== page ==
I read a quote in one of the cute boutiques that line Main St. in Ventura. "Ordinary riches can be stolen, real riches cannot. In your soul are infinitely precious things that cannot be taken from you." -Oscar Wilde (emphasis added) There has been a lot of loss in this season, but there has been so much gain. The loneliness I felt this weekend was a more pure form of loneliness than what I've felt in the past. It was a loneliness born out of a physical actuality of being alone, and not the more personal isolation that comes with feeling misunderstood or unknown. In the past year, I have discovered so very many infinitely precious things about myself that are very much worth the price that requires more physical alone-ness in a place where I am not as lonely.

What am I currently working on?
I've started working on a narrative piece that has more of a topical blog-post tone with supporting history thrown in. It's something between a narrative essay and a journal entry. It's not finished yet but I may post it when it's done.

Word Count: 853

How do I feel about the process?
Good, but I wish I was dedicating more time to it. I really want to get back to my narrative story now that I've received feedback, but haven't found the time or made it a huge priority. Hopefully the break from classes next week will allow for that.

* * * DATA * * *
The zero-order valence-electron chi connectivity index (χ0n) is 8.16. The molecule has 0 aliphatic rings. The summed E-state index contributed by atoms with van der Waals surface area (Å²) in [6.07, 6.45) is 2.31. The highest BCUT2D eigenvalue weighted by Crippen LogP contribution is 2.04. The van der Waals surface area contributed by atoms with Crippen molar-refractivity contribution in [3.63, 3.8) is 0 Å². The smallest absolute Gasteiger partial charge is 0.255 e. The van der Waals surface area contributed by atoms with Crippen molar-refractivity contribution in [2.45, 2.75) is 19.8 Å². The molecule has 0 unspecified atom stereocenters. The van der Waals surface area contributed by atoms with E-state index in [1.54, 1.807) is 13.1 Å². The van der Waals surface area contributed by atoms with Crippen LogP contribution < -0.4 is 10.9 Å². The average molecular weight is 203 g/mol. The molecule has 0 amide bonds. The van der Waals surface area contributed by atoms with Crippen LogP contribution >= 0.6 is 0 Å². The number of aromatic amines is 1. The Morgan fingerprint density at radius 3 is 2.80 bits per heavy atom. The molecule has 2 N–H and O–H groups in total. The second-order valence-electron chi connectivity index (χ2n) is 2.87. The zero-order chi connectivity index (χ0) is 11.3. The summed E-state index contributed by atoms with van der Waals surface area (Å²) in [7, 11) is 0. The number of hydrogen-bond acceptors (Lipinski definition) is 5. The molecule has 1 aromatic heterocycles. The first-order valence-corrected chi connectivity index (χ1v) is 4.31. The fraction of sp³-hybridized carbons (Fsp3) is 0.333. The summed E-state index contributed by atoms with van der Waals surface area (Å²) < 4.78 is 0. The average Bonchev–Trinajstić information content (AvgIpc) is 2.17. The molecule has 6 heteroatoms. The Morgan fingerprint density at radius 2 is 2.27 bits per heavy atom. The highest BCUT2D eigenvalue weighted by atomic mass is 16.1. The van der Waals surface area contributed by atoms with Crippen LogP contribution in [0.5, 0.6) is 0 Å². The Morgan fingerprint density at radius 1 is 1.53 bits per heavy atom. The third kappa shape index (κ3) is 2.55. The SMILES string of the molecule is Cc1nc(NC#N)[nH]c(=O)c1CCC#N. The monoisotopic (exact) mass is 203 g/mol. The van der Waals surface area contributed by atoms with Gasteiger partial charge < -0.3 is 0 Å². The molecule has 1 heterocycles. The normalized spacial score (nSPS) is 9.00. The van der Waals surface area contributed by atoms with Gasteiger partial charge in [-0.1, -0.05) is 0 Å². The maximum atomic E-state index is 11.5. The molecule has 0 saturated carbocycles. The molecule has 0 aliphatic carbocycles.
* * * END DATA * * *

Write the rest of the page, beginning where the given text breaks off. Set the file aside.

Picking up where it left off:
What am I currently reading? 
I am feverishly trying to catch up on On Writing, while squirreling away as many of King's helpful writing hints as possible.
I also spent most of the weekend reading this great blog series called Blue Babies Pink. It is a personal narrative by a Christian man named Brett Trapp and his journey as a gay man in a life that doesn't allow for the truth of who he is. I am a HUGE fan of when people share their personal journeys openly. Brett has a unique perspective because he bridges the gap between two often opposing subcultures. He does not speak with an agenda in mind, but merely shares his journey. It's a powerful testimony that I think does a lot to silence those who are stuck in the way they believe things should be rather than the way that they actually are. It wasn't a short read...44 installments...but if you are into that kind of transparency, I'd highly recommend it.